The hamlet of Cookstown, on the northwest shoulder of Greater Toronto, is a tiny place with a couple of antique stores, a tattoo parlour, a café and the requisite Royal Bank branch. Commercially, though, its centre of gravity is a few minutes west: a dour and unassuming outlet mall that has hugged the east side of Highway 400 since the mid-1990s. Its most distinctive feature: a rickety water tower.
The 17-year-old Cookstown mall, home to about 50 brand-name manufacturers selling deeply discounted merchandise, gets its share of cost-conscious shoppers, who may make a day of it with a stop at the Georgian Downs racetrack nearby. “I don’t go [to the mall] on the weekend because the parking lot is filled by noon,” remarks Barb Baguley, mayor of Innisfil, the local municipality.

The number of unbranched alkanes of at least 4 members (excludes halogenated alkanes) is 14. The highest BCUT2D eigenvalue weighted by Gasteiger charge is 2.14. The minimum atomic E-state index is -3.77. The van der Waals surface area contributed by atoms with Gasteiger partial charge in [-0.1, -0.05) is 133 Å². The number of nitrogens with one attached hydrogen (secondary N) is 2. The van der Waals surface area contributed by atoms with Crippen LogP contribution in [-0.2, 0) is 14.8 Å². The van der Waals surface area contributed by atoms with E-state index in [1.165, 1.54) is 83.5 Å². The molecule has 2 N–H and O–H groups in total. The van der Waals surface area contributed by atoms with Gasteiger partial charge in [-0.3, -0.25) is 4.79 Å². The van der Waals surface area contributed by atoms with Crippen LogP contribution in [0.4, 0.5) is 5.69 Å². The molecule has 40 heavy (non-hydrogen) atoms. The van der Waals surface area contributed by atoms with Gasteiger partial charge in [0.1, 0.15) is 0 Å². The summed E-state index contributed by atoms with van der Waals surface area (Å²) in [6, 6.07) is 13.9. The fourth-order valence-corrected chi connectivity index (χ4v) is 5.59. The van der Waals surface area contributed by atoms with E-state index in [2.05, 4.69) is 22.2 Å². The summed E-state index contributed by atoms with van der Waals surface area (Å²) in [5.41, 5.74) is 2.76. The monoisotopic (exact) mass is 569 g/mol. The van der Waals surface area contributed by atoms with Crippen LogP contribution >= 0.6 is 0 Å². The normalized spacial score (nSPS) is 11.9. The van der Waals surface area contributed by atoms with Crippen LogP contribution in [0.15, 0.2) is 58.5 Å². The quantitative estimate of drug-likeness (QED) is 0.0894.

That lot is going to need an expansion, as many more consumers will be motoring to Cookstown beginning next year. Last November, RioCan Real Estate Investment Trust spent $62 million to acquire the property in partnership with Tanger Factory Outlet Centres, the U.S. firm that invented the discount mall category. The idea was to allow apparel manufacturers to sell off what remained of the previous year’s lines and slightly damaged goods directly to the public at discounts of up to 70%. The format worked so well that hundreds of exclusive labels, in all types of consumer goods, jumped in.